By Cynthia Morrow
My superstitious Scottish grandmother once told me that the dead smile one last time if it rains on the day of their burial.
The late Annabelle Gardner Pratt must have been grinning from ear to ear. Her lengthy funeral cortege splashed its way through the rain-soaked streets of Kirkland, Washington, on a dark Monday morning in early March after a relatively short service at Saint Timmons Episcopal Church. My name is Althea Stewart, friend and former daughter-in-law of the deceased, and, just my luck, the person designated by Annabelle to give the eulogy. She’d left detailed instructions about the entire affair, starting with the music. This was only to be expected, since Annabelle Pratt had been a first-class violinist.
When I was initially told in no uncertain terms by Annabelle herself that I was to write an unaccompanied viola piece to perform for her funeral, I quite naturally balked. A few weeks later, struggling to accept the inevitable—that I would soon be losing my dear friend to her exhausting battle with acute leukemia—I reluctantly buckled down to focus on the task at hand and came up with a lilting adagio. I then offered to bring my viola and play it for her in the hospital, but she said no thanks—she’d rather be surprised at the funeral. That’s the kind of goofy optimism that made the thought of losing Annabelle so darned hard in the first place.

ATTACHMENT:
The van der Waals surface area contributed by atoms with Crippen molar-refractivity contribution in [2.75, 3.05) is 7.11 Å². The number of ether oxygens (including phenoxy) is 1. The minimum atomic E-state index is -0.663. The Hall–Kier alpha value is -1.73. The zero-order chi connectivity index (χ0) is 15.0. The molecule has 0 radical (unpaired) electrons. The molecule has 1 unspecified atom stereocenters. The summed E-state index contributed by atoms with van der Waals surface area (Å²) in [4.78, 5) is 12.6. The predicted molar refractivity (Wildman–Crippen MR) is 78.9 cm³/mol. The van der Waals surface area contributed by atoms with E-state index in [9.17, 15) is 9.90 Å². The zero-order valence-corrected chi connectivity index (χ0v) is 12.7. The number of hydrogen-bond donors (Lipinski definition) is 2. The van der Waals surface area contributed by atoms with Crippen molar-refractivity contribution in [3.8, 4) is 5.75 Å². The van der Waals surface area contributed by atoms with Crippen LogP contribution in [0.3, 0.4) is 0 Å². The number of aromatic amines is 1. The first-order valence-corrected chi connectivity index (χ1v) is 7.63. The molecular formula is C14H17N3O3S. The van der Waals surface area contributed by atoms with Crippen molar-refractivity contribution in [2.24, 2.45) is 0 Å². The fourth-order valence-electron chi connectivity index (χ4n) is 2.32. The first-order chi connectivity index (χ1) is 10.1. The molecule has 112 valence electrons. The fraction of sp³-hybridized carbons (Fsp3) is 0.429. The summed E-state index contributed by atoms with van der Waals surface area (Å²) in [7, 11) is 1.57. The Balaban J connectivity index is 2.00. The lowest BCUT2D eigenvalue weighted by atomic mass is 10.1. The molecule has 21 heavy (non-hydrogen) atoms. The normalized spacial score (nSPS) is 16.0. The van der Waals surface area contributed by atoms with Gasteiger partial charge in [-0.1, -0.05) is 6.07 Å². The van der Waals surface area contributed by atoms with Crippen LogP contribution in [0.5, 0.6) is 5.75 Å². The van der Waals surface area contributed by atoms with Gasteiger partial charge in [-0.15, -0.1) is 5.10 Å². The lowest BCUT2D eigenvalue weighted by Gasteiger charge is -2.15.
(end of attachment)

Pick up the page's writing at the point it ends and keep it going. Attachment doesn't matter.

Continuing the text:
She’d also requested that my best friend, colleague, and housemate Grace Sullivan sing Schubert’s “Ave Maria” before the eulogy just to kick things off. Now, anyone who had ever heard Grace’s thrilling, almost otherworldly soprano already knew that the entire congregation would undoubtedly be weeping within the first thirty seconds, and so it went. Grace, ever beautiful in her black St. John suit and black lace mantilla over long, golden-brown curls, brought the crowd to tears and racking sobs and then modestly sat back down in the front pew, leaving me to cope with a sniffling, nose-honking churchful of mourners.
Had Annabelle Pratt been buried at Forest Lawn Cemetery in Burbank, California, as she rightfully should have been, every musician in Hollywood would have turned up to see her off. She’d been a well-known and generally revered violinist who’d made her mark in the film studios for almost fifty years. Her late husband Marvin Pratt had been a less-liked, somewhat infamous concertmaster in Los Angeles before they both retired and moved up to Seattle. His murder, only a few weeks before Christmas of this last year, had shaken up all of our lives, even those of us who had unhesitatingly stuck him in the “nuisance” category.